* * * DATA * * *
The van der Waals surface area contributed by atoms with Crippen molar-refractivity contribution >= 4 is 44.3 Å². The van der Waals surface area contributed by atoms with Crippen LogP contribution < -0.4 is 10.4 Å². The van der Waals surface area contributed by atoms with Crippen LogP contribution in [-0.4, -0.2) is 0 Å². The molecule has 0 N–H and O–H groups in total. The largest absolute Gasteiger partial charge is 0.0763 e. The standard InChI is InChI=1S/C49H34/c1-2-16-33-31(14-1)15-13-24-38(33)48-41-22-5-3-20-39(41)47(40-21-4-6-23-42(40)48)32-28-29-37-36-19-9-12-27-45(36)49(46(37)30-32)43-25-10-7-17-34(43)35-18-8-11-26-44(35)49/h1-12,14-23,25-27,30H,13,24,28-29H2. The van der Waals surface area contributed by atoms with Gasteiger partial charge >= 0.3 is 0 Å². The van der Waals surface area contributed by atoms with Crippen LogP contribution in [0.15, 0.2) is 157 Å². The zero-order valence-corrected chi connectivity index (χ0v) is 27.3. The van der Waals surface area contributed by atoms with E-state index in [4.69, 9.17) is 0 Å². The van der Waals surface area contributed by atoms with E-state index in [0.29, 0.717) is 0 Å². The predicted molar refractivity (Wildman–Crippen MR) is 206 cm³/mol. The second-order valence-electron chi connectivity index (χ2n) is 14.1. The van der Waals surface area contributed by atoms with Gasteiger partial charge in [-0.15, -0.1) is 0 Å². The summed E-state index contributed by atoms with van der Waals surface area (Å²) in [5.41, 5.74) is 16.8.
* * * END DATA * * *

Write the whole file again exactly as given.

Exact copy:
The van der Waals surface area contributed by atoms with Crippen molar-refractivity contribution >= 4 is 44.3 Å². The van der Waals surface area contributed by atoms with Crippen LogP contribution < -0.4 is 10.4 Å². The van der Waals surface area contributed by atoms with Crippen LogP contribution in [-0.4, -0.2) is 0 Å². The molecule has 0 N–H and O–H groups in total. The largest absolute Gasteiger partial charge is 0.0763 e. The standard InChI is InChI=1S/C49H34/c1-2-16-33-31(14-1)15-13-24-38(33)48-41-22-5-3-20-39(41)47(40-21-4-6-23-42(40)48)32-28-29-37-36-19-9-12-27-45(36)49(46(37)30-32)43-25-10-7-17-34(43)35-18-8-11-26-44(35)49/h1-12,14-23,25-27,30H,13,24,28-29H2. The van der Waals surface area contributed by atoms with Gasteiger partial charge >= 0.3 is 0 Å². The van der Waals surface area contributed by atoms with Crippen LogP contribution in [0.15, 0.2) is 157 Å². The zero-order valence-corrected chi connectivity index (χ0v) is 27.3. The van der Waals surface area contributed by atoms with E-state index in [4.69, 9.17) is 0 Å². The van der Waals surface area contributed by atoms with E-state index in [0.29, 0.717) is 0 Å². The predicted molar refractivity (Wildman–Crippen MR) is 206 cm³/mol. The second-order valence-electron chi connectivity index (χ2n) is 14.1. The van der Waals surface area contributed by atoms with Gasteiger partial charge in [-0.15, -0.1) is 0 Å². The summed E-state index contributed by atoms with van der Waals surface area (Å²) in [5.41, 5.74) is 16.8.